resource "aws_volume_attachment" "ebs_att" {
device_name = "/dev/sdh"
volume_id =
instance_id =

For the availability_zone argument we use the variable here again. The reason for this is to make sure our instance and ebs volume end up in the same AZ. You can also see the size set just below.

Below that you can see the attachment where the volume_id is set to this resource address basically says look for an aws ebs volume named example and grab the id. If you look back up at our ebs volume code you can see it is named example.

Last you can see instance_id which is set to again using resource addressing to point to our instance inside of the module. (see screenshot below for a reminder)

Image for post
Image for post

Now it is on to the last piece of this! The Cloudwatch Alarm Metric!

So we are almost at the end of the config for the file with our metric. The code looks like this

resource "aws_cloudwatch_metric_alarm" "ec2_cpu" {
alarm_name = "cpu-utilization"
comparison_operator = "GreaterThanOrEqualToThreshold"
evaluation_periods = "2"
metric_name = "CPUUtilization"
namespace = "AWS/EC2"
period = "120" #seconds
statistic = "Average"
threshold = "80"
alarm_description = "This metric monitors ec2 cpu utilization"
insufficient_data_actions = []
dimensions = { InstanceId = }}

So for this one we are going to have a cloudwatch alarm metric that looks for average CPU to exceed 80% in 2 evaluation periods that last 120 seconds each. If you want more detail on this one there is a ton of documentation on it here.

The biggest thing to note here is the dimensions where we specify we want to use InstanceId then we use resource addressing to point back to our instance which we want to have the alarm set for.

Finally we are at the configuration of our variables.

For our variable we just have a really simple configuration in a file called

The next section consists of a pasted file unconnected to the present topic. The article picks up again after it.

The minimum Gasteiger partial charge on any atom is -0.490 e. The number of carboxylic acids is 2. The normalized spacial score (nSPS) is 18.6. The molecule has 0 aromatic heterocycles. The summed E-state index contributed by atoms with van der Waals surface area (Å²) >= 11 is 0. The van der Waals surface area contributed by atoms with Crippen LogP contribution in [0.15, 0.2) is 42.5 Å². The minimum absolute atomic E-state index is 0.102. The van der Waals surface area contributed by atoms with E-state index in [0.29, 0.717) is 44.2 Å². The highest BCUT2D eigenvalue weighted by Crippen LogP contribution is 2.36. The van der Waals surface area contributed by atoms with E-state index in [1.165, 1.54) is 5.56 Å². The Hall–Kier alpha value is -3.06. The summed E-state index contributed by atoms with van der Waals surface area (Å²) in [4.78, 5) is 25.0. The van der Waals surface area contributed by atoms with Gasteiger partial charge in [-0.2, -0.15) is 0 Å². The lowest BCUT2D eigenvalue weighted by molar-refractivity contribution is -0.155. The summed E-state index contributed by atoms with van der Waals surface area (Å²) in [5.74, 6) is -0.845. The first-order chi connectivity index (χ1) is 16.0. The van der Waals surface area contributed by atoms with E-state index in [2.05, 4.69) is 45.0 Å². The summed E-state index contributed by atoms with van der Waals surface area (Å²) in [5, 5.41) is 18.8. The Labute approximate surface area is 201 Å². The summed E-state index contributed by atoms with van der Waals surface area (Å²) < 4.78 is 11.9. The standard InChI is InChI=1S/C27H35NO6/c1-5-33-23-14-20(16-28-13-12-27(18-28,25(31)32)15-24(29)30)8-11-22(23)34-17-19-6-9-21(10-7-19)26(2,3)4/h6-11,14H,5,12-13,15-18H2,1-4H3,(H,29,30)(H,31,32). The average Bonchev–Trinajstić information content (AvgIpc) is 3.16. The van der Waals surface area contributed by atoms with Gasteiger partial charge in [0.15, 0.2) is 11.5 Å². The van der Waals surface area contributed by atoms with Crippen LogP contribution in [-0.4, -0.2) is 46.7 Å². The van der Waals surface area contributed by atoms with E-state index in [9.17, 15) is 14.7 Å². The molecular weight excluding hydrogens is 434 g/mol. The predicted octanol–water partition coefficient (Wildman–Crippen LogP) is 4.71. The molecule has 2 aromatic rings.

variable "availability_zone" {
type = string
default = "us-east-1a"

You can set the default to whatever works best for you.

That’s it! You can now upload this to github or keep it local and call your module using just a few lines of code!

Call it from some github location.

provider "aws" {
region = "us-east-1"
module "ec2" {
source = ""

Call it from some local location.

provider "aws" {
region = "us-east-1"
module "ec2" {
source = "../some-directory/"

Heck, maybe even specify your availability zone.

module "ec2_instance" {source = ""
availability_zone = var.availability_zone
#make sure to add availability_zone to variables if you do this}

I hope you enjoyed this and found it helpful! If you are interested in learning more about Terraform I have a Free Terraform Course and a course to help you study for your HashiCorp Certified: Terraform Associate.

I also highly suggest checking out Terraform Up & Running by Yevgeniy Brikman.

The Startup

Medium's largest active publication, followed by +771K people. Follow to join our community.

Medium is an open platform where 170 million readers come to find insightful and dynamic thinking. Here, expert and undiscovered voices alike dive into the heart of any topic and bring new ideas to the surface. Learn more

Follow the writers, publications, and topics that matter to you, and you’ll see them on your homepage and in your inbox. Explore

If you have a story to tell, knowledge to share, or a perspective to offer — welcome home. It’s easy and free to post your thinking on any topic. Write on Medium

Get the Medium app

A button that says 'Download on the App Store', and if clicked it will lead you to the iOS App store
A button that says 'Get it on, Google Play', and if clicked it will lead you to the Google Play store